First, I am sorry I am a week late. My husband and I are expecting a baby and she devours energy like our dog devours peanut butter.
I claimed in my last post that trauma is an epidemic which cannot be successfully addressed on the individual level alone. This week I want to offer you some more evidence that this is the case.
As a refresher, this is an excerpt of what I wrote last:
To quote Dr. Bessel Van Der Kolk, trauma is a “hidden epidemic.” As he writes:
“…trauma remains a much larger public health issue, arguably the greatest threat to our national well-being… In today’s world your ZIP code, even more than your genetic code, determines whether you will lead a safe and healthy life. People’s income, family structure, housing, employment, and educational opportunities affect not only their risk of developing traumatic stress but also their access to effective help to address it.”
There are things we can and should do at the individual level to heal from trauma. However, trauma is a burden on our society perpetuated by poverty and other systemic factors. As long as our neighborhood, race, or gender continues to predict the likelihood we will suffer a trauma, changes need to take place at the community level, at the systemic level.
So, you’ve heard it from me; you’ve heard it from Dr. Van Der Kolk. Poverty and race predict trauma. (For now, assume my definition poverty is a lack of resources.)
But you don’t need to take our word for it.
In a review written by The Family-Informed Trauma Treatment Center at the University of Maryland, this was their summary:
Families living in urban poverty often encounter multiple traumas over many years. Further, they are less likely than families living in more affluent communities to have access to the resources that may facilitate the successful negotiation of their traumatic experiences. Thus, many families have difficulty adapting.
Being a member of a minority also increases individuals’ risk for trauma. People of color are more likely to be victims of violence and hate crimes. (See Carter’s Research Group) Recently the average annual number of hate crimes have totaled around 259,700 – the majority of which have been motivated by racial bias (between 53 and 64%). (See the U.S. Department of Justice)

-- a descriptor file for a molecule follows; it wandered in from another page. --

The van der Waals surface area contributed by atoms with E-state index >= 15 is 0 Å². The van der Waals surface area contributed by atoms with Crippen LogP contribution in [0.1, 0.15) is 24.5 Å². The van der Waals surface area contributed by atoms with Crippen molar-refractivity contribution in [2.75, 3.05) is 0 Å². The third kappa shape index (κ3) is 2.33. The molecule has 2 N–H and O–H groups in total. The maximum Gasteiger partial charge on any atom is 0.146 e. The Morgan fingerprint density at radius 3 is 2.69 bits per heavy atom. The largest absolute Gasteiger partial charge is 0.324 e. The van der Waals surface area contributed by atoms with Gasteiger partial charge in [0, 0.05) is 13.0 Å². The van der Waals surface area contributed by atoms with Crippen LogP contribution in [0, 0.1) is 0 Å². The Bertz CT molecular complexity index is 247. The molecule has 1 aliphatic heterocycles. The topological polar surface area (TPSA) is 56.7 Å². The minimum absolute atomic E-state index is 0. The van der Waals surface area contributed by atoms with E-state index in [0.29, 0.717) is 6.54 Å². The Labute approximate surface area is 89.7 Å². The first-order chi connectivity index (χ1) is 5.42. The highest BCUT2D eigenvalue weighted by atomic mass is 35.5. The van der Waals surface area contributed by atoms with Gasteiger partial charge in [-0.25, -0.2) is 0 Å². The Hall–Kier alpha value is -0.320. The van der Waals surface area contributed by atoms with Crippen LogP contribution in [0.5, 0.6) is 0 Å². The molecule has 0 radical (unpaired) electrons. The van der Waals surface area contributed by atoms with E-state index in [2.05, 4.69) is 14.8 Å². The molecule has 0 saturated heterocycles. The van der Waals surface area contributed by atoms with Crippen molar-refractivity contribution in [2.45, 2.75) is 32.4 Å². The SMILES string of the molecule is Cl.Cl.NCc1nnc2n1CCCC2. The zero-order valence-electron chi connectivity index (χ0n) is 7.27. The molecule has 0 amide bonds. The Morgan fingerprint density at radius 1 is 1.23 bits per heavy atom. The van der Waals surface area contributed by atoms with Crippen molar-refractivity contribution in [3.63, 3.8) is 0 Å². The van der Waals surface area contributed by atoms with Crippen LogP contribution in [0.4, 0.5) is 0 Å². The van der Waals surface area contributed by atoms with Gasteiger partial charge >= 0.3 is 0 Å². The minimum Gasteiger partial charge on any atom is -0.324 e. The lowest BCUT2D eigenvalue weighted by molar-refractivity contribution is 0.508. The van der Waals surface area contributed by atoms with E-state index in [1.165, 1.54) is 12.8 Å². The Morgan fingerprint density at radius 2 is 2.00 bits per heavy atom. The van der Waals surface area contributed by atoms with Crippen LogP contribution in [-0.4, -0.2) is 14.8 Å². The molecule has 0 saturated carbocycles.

These inequalities indicate that there are patterns beyond the individual actions which lead to victimization. The treatment of this epidemic, therefore, must not begin and end with the work of therapists, counselors, and psychiatrists. We must consider how we each must act to relieve the suffering of our brothers and sisters. A safer, more just, more prosperous community must result in less work for therapists like me.
For my friends who follow Christ, you know that you and I have an obligation to actively love our neighbors. “For you were called to freedom, brothers. Only do not use your freedom as an opportunity for the flesh, but through love serve one another. For the whole law is fulfilled in one word: ‘You shall love your neighbor as yourself.'” (See Galatians 5) You’ll remember that Jesus answered the question “Who is my neighbor?” by telling a story in which a victim of violence was cared for by a man of a different ethnic group and religious sect.
Any action that you can take to address poverty and racism will strike at this epidemic of trauma. You might consider:
- Learning more about the experiences of others who are from a different socioeconomic or racial group through reading and relationships
- Starting conversations among your friends, family, church, or community organizations
- Encouraging leaders and policy-makers in your community to act on issues addressing poverty and systemic racism
- Encouraging leaders and policy-makers to make quality mental health for the under-resourced a priority.
- Becoming a foster parent or supporting foster parents in you community
- Supporting a trustworthy non-profit or ministry addressing poverty and/or racial reconciliation with your time, prayers, and money